Decoding the Lankan Crisis: A Weight for the World to Carry

Avantika Mishra | June 7, 2022 | Wealth

“Sri Lanka’s Debt Crisis Is So Bad The Government Doesn’t Even Know How Much Money It Owes” was the title of a Forbes article in 2016. The intentions of the government seemed noble – increase the economic potential of the island nation by bringing more foreign money into its economy. But power corrupts, and absolute power corrupts absolutely.

It’s like solving a mathematical equation. If you approach solving a problem with a series of badly judged events, there’s very little to be done to fix the result. Sri Lanka’s fall is an example of that.

Once known as “Serendip” – also the root word for serendipity – the fall of the Lankan glory now lays open for the world to see. This pattern of change is almost a common phenomenon, and it seems like the most beautiful of places witness their downfall first – Kashmir (India), Syria, Afghanistan (amongst many others) — and now Sri Lanka. These events are not very different from each other, they almost seem like harbingers of doom that is taking over the way countries are now living their realities.

Although this piece centres around the crisis in Sri Lanka, this is a problem of the world, and thus important for us to stop, and understand. Because globalisation is rooted in the fact that the world is one big global village where countries look after each other to survive. Just like a colony of trees in a forest acts as a single unit, protecting each other and helping the jungle survive, so can the countries of the world. But unfortunately, the economic tear down of the Lankan life is telling another story — bursting the bubble of a global village; and the world is witnessing a mega and slowed-down version of the Jenga blocks falling.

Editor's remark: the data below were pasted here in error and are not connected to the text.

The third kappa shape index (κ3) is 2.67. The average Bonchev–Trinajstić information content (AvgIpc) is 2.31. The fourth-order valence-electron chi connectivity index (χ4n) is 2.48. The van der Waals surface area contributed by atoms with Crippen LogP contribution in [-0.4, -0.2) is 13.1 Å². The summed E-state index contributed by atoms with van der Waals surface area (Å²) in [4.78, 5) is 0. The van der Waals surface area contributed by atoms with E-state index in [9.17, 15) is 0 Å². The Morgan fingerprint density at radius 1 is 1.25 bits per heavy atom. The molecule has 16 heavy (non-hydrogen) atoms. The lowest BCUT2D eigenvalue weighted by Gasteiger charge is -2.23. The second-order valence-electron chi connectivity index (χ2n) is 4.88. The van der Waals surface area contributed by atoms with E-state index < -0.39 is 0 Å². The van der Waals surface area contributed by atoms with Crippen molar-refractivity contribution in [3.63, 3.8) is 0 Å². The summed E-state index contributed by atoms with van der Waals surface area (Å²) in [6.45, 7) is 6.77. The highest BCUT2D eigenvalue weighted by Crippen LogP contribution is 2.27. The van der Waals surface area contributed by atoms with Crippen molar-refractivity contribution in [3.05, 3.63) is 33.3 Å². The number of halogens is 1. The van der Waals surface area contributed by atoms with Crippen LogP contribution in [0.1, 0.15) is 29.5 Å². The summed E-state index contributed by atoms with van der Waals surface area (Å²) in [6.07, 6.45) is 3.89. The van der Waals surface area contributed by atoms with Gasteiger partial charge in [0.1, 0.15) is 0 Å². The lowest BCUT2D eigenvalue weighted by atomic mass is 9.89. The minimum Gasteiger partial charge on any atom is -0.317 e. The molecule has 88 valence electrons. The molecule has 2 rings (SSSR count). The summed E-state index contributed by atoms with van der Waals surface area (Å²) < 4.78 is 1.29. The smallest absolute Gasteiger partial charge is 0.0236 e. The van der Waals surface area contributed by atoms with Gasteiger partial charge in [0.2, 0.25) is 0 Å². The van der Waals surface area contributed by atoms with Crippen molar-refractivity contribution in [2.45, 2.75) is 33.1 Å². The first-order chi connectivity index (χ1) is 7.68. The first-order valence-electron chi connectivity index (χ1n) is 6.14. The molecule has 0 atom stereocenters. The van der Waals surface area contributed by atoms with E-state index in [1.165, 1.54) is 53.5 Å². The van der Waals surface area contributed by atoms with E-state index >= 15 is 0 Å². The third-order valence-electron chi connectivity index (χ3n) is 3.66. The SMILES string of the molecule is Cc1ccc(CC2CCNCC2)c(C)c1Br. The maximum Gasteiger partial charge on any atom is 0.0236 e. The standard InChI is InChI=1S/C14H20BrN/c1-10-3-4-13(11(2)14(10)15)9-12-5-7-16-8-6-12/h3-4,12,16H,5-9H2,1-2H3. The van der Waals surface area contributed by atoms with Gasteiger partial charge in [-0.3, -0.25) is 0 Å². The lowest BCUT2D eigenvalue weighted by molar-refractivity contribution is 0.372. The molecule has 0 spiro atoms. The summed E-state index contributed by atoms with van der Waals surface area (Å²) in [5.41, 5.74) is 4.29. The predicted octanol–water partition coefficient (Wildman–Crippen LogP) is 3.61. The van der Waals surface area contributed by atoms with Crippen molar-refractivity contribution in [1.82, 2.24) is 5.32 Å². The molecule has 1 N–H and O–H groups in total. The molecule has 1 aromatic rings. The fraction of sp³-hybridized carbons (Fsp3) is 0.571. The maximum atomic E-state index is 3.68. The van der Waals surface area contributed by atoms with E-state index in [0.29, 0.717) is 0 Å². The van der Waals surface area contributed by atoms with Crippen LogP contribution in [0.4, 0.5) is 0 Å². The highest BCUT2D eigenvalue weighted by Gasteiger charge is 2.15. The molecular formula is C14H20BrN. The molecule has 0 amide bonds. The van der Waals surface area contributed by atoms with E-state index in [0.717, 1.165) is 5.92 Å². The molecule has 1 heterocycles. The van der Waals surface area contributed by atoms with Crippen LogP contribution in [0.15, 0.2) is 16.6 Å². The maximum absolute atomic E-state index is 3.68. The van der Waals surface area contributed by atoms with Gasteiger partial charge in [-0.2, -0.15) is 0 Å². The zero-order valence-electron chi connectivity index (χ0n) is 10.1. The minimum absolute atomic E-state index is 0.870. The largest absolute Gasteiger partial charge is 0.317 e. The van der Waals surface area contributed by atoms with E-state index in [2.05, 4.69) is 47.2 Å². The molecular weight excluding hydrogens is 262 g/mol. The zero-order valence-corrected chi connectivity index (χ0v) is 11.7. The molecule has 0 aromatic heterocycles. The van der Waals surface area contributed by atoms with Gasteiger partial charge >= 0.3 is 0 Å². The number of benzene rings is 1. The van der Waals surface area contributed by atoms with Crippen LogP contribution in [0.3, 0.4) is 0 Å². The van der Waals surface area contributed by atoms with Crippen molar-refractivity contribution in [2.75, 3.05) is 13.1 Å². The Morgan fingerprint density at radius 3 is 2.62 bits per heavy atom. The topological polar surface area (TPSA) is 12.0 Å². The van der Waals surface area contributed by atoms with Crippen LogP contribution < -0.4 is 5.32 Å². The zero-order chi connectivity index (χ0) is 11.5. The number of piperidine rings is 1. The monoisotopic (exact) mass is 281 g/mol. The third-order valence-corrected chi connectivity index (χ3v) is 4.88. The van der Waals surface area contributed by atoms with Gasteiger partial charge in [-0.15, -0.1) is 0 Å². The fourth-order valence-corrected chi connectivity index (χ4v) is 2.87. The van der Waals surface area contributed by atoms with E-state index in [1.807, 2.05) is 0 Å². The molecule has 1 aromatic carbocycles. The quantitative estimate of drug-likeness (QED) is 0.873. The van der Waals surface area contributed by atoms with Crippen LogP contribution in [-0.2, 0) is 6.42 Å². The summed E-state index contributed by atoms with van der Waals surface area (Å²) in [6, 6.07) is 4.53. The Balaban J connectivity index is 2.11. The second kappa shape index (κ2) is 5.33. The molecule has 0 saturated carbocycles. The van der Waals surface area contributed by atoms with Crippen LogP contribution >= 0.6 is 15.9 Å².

There is little need to expound at length on the economic, social, and daily pain that the people of Sri Lanka are experiencing – an unprecedented, and almost unbelievable shortage of the most basic goods and services like paper, fuel, electricity, to start the list. But we, as spectators have two options the lie ahead of us. One can draw on the misery, look with shock, and move on. But to introspect on the series of events is to realise that there’s a pattern that’s taking over the way our world operates. The one takeaway that seems central to the event is this –